When domestic football resumes after the international break, we’ll find out a lot more about Ole Gunnar Solskjaer’s readiness for the permanent Manchester United manager’s job than we have in his three months in charge so far.
The Norwegian has done an impeccable job in dragging United back into top-four contention and miraculously overcoming Paris Saint-Germain in the Champions League.
But back-to-back losses in the Red Devils’ last two fixtures mean the former striker has to demonstrate how to overcome adversity and prevent a couple of unfortunate results from turning into the kind of slide in form that cost Jose Mourinho his job in December.
Reports suggest Solskjaer remains very much the frontrunner to be leading United out next season, but the spectre of Mauricio Pochettino continues to loom. Here, we way up the pros and cons of the two men in contention to be the next Old Trafford boss.
For the way in which he has reinvigorated United’s season – and for his connection to the club, owing to his 126 goals in 11 years as a player at the Theatre of Dreams and his part in 1999’s historic treble – Solskjaer is the overwhelming fans’ choice to land the role on a permanent basis.
Having learned at the feet of Sir Alex Ferguson, the 46-year-old understands what is expected at United: the attacking style of football fans demand, the commitment to giving chances to young players and how to engender a never-say-die spirit.
Solskjaer has also, to the surprise of many who remember his ill-fated spell in charge of Cardiff City, shown an impressive degree of tactical acumen, masterminding away victories over Arsenal, Chelsea, PSG and Pochettino’s Tottenham Hotspur.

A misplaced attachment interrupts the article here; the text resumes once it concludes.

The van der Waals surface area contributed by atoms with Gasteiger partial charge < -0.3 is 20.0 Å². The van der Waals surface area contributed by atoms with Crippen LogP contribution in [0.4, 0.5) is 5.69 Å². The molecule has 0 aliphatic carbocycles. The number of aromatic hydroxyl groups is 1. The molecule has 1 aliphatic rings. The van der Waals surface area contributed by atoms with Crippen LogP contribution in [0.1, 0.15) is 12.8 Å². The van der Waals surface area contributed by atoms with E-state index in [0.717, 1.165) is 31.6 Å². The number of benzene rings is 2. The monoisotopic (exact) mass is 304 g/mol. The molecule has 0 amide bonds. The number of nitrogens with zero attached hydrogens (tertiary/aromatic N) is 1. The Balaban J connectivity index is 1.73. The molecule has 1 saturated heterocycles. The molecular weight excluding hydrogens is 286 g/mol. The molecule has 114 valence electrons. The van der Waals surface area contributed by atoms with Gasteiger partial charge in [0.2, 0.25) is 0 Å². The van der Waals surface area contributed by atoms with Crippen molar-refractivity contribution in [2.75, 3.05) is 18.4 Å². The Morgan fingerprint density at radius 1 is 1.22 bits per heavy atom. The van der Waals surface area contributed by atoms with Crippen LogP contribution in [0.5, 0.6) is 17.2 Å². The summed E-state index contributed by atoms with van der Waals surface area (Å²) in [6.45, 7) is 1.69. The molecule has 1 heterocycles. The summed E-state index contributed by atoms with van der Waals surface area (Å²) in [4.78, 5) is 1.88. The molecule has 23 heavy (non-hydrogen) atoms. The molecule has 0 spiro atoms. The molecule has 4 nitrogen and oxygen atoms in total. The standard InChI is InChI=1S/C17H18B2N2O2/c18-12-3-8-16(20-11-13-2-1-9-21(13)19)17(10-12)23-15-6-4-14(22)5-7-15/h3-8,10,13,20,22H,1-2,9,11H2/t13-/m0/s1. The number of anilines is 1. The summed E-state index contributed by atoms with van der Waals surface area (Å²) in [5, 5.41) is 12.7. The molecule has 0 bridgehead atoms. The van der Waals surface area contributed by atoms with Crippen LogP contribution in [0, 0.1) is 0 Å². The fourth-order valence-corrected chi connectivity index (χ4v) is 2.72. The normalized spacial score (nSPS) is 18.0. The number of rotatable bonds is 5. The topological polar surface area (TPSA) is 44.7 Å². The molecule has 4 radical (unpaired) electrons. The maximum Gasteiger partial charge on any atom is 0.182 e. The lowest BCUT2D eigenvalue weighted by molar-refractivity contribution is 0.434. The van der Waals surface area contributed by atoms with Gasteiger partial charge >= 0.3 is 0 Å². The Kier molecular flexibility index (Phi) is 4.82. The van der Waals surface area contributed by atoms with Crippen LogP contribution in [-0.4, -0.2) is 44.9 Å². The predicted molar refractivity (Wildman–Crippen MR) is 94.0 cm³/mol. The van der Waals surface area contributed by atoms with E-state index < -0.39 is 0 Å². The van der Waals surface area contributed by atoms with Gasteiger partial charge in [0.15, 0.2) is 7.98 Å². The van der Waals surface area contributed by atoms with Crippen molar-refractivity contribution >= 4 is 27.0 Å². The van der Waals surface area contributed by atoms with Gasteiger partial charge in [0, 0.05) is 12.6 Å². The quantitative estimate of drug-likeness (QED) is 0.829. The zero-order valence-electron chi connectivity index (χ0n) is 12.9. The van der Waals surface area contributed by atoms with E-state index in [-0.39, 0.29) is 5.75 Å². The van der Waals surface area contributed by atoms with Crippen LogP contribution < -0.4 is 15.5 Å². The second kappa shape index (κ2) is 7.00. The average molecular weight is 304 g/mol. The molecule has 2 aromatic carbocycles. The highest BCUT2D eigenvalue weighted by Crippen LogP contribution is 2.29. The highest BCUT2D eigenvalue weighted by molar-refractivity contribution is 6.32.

What Solskjaer doesn’t have on his side, however, is a long track record of success at the highest level.
Although he has earned plaudits and won titles with Molde in his native Norway, Solskjaer has little in the way of relevant experience for the role he currently occupies.
As such, the sample size on which his suitability for the United job can be judged is small, made up of half a season at the helm in a caretaker capacity.
Mourinho’s presence at the club had become a toxic influence, with key players visibly unhappy and dour performances on the pitch. Solskjaer has remedied this in his short time in charge, but it remains to be seen just how much of the post-Mourinho turnaround must be attributed to the mere fact the Portuguese manager is no longer around, rather than the work done by his successor.
How United respond to their first setback under Solskjaer once Premier League action resumes will go some way towards answering this question.
Tottenham’s net transfer spend totals less than £30million since Pochettino took charge in the summer of 2014 – that’s at least £100million less than every other top-six club; they have been outspent in the transfer market by 18 clubs in Europe since 2010 – including the likes of Everton and Valencia; they have the lowest wage bill in the Premier League’s top six and the smallest revenue.
Considering the financial tide Pochettino continues to fight against, it is nothing short of remarkable that he has made Spurs top-four certainties and competitive in the Champions League, year on year.
The former Espanyol and Southampton boss also espouses an attacking, high-energy brand of football and has an exemplary record when it comes to developing young players into stars.
There’s one big, glaringly obvious hole in Pochettino’s CV: he’s never won a trophy as a manager.
This can mostly be explained away by all of the financial imbalances listed above in relation to Spurs’ standing versus English and European football’s other contenders for silverware; Tottenham are never among the favourites to win any major trophy at the start of each season, so it’s unfair to hold it against them or their manager when they don’t.
But United is a club where winning trophies is and will always be a priority. It may well be the case that Pochettino would adjust to a remit which prizes trophies over top-four finishes, and the greater transfer budget he’d receive could see him build a side capable of fighting on multiple fronts. But that, for now, cannot be taken for granted.
*all odds are subject to change
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by Tom Bodell